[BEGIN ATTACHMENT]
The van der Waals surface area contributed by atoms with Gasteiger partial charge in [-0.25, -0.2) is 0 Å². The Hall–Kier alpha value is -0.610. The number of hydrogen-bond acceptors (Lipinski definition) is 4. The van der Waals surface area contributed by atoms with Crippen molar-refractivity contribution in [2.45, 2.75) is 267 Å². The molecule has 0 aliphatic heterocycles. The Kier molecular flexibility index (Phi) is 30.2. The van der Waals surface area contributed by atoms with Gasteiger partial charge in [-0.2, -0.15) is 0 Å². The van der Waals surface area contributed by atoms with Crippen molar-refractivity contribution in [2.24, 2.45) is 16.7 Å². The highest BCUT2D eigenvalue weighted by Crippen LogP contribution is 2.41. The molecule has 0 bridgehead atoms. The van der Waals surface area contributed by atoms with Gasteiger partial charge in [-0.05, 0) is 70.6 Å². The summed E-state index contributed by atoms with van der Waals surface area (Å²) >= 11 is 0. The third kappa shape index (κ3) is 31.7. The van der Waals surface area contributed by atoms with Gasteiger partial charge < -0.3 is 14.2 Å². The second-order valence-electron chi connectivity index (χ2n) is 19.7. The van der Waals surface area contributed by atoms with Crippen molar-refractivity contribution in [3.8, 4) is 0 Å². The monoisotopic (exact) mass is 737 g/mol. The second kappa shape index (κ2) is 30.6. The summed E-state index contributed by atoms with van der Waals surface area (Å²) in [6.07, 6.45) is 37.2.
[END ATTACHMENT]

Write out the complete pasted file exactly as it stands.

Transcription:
The van der Waals surface area contributed by atoms with Gasteiger partial charge in [-0.25, -0.2) is 0 Å². The Hall–Kier alpha value is -0.610. The number of hydrogen-bond acceptors (Lipinski definition) is 4. The van der Waals surface area contributed by atoms with Crippen molar-refractivity contribution in [2.45, 2.75) is 267 Å². The molecule has 0 aliphatic heterocycles. The Kier molecular flexibility index (Phi) is 30.2. The van der Waals surface area contributed by atoms with Gasteiger partial charge in [-0.2, -0.15) is 0 Å². The van der Waals surface area contributed by atoms with Crippen molar-refractivity contribution in [2.24, 2.45) is 16.7 Å². The highest BCUT2D eigenvalue weighted by Crippen LogP contribution is 2.41. The molecule has 0 bridgehead atoms. The van der Waals surface area contributed by atoms with Gasteiger partial charge in [-0.05, 0) is 70.6 Å². The summed E-state index contributed by atoms with van der Waals surface area (Å²) >= 11 is 0. The third kappa shape index (κ3) is 31.7. The van der Waals surface area contributed by atoms with Gasteiger partial charge < -0.3 is 14.2 Å². The second-order valence-electron chi connectivity index (χ2n) is 19.7. The van der Waals surface area contributed by atoms with Crippen molar-refractivity contribution in [3.8, 4) is 0 Å². The monoisotopic (exact) mass is 737 g/mol. The second kappa shape index (κ2) is 30.6. The summed E-state index contributed by atoms with van der Waals surface area (Å²) in [6.07, 6.45) is 37.2.